If you want to use the sauce to top a baked dish, you can add an egg to the warm (not hot) sauce before using in the bake, so that it solidifies in the oven to make a cohesive layer that stays on top of the bake. For vegan moussakas and lasagnas, you could either add another tbsp or two of starch, or bake in individual serving dishes so it doesn’t matter if the sauce is liquid.

I’ve recently been branching out in the brands of miso that I buy. The miso you need here is a light, rich, almost cheesy one. My favorite is still the chickpea miso from South River, but I’m starting to look at other less expensive varieties. Misos vary in the amount of salt they contain, so you’ll need to adjust the amount of salt you add to accommodate that.

This sauce makes enough for 2 generously, 3 reasonably, or 4 for folks keeping an eye on calories. It makes a thin layer for a medium sized lasagna/moussaka, so double up if you like a thick layer, or want to make a larger dish.

The kids gave it two thumbs up.

White nut sauce topping a mushroom lasagna.

White nut sauce topping a mushroom lasagna.

4 oz (1 scant cup) raw almonds or cashews, finely ground
2 tbsp potato or corn starch (do not substitute tapioca starch, it gives the wrong texture)
2 cups water (or plain dairy free milk, e.g. rice or soy)
1 tsp nutritional yeast
1 tbsp light colored miso
1 tsp white balsamic vinegar or lemon juice
1/4 tsp salt
pepper to taste
1 oz vegan cream cheese (optional for a creamier sauce)
1 egg (optional)

Mix the cashews, nutritional yeast, and cornstarch in a saucepan and gradually add the liquid, stirring with a whisk.

Stir in the other ingredients (except the egg), and bring to a gentle boil, whisking until thickened.

If using the egg, allow the sauce to cool for 5 minutes or so before adding, as you don’t want the heat to cook the egg at this stage.

Use an immersion/stick blender to smooth the texture if necessary.

Check for seasoning before using.

Chickpea Gravy

This is my de-gluten-ized, simplified, and tweaked take on a ‘Punk Rock Chickpea Gravy’ from Iza Chandra Moskowitz’s Vegan with a Vengeance. I thought it might be a bit too vegan-esque for my husband, but apparently I was wrong (to the extent that I now make this every Sunday). The girls have also had it numerous times (without the cumin) over mashed potatoes (white, and sweet potatoes on another occasion), and it went down a storm. I managed to slosh 1/2 a glass of white wine in it on New Year’s eve, and that was rather good too.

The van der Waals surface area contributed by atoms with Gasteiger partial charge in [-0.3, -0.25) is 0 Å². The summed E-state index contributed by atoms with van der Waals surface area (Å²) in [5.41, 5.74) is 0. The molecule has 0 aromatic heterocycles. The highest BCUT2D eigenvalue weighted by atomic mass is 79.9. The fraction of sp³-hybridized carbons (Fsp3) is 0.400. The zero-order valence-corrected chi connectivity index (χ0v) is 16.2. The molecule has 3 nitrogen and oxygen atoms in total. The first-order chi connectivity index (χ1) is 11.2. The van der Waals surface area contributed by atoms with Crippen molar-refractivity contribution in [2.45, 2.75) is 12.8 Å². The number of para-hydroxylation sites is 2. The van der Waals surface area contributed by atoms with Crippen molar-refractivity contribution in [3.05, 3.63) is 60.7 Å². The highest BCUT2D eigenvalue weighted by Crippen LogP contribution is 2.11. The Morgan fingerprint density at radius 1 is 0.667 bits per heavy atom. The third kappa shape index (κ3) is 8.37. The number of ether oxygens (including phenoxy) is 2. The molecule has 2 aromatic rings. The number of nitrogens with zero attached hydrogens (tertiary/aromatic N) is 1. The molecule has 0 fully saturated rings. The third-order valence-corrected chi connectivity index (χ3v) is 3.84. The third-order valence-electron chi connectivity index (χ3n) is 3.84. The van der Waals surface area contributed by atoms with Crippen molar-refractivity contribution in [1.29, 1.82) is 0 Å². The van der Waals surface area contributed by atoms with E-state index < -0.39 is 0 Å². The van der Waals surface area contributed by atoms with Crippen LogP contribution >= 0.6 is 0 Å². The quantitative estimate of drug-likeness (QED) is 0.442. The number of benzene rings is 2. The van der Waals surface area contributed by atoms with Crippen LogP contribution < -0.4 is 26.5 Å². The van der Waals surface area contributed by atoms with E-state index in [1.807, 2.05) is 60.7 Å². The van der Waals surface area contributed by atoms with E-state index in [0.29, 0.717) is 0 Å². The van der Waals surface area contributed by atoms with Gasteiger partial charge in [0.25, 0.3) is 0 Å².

The quantities here should serve 4, if folks aren’t drinking the stuff!

Make sure the chickpeas are soft before adding them; some brands of tinned chickpeas are a little too crunchy.

2 tsps Earth Balance margarine or oil
1/2 large onion, diced
3 cloves garlic, minced
1/2 tsp cumin (optional – gives a slight curry flavor)
2 tbsp nutritional yeast
1/4 cup (1 oz) almond flour
1 tin garbanzo beans / chickpeas, drained
1-2 tbsp Braggs (or other gluten free soy sauce/tamari)
1/2 – 1 tsp lemon juice (optional)
1 tbsp chickpea miso
1/8 tsp ground black pepper

Gently sauté the onion in the fat until softened.
Add the garlic, and warm through for a couple of minutes.
Stir in the cumin (if using), nutritional yeast, almond flour, and garbanzo beans.
Once the almond flour has absorbed the Earth Balance, gradually stir in 1 cup (8 fl oz) of water.
Stir in the lemon juice, Braggs (or other gluten free soy sauce), chickpea miso, and pepper.

Chunky chickpea gravy with garlic mashed potatoes and seared sweet cider carrots.

Chunky chickpea gravy with garlic mashed potatoes and seared sweet cider carrots.

Partially or fully blend with an immersion blender.
Adjust thickness – up to another 1/2 cup (4 fl oz water), and seasonings, if necessary.

Cranberry and Orange Relish

Cranberry and Orange Relish for Formal Occasions; this is not sickly sweet; it’s for the grown-ups.

Borrowed from Joy of Cooking; this needs no adjustment. It is a fabulous raw relish to serve at a formal meal with roast potatoes: sweet and tart all at the same time, this is a wake up call for your taste buds. Any left overs are great, thinly spread in sandwiches, and it freezes very well. I make it towards the end of the year when fresh cranberries are in the stores, and freeze it in small serving bowls ready to pull out and put on the table at any formal occasion. You can also make it just 4 days ahead of time, and leave in the fridge while the flavors meld.

12 oz fresh or frozen cranberries
1 orange, cut into eighths and de-seeded
1 cup sugar

Put the orange in the food processor (yes, skin as well), and pulse once or twice. Add the rest of the ingredients to the food processor and pulse until the cranberries and orange are evenly chopped to pieces no bigger than 1/8-1/4″ thick , but not pureed. At this point, it looks a bit dry, and tastes raw. Let sit in the fridge for 2-4 days to allow the flavors to blend, and the sugar to dissolve in the juices.

Brown Cashew Gravy

Cashew gravy in action.

This sauce is lovely as a rich, thick, gravy style accompaniment to a roast dinner with roasted potatoes. It is a bit like a bread sauce in function. I like it thick, and the Braggs, along with the darker color of the roasted cashews, gives it a great, pale brown gravy color.

6 oz (1 1/2 cup) salted, roasted cashews
2 tbsp Braggs Aminos (gluten free soy sauce alternative)

Blend all ingredients together in a blender with 1 cup (8 fl oz) of water until smooth.

Pour the sauce into a saucepan. Use another cup (8 fl oz) of water to rinse out the blender into the saucepan.

Bring the sauce to a boil over a high heat, until smooth and thick, stirring frequently, especially towards the end when it is more likely to stick.

Check seasoning, and serve hot.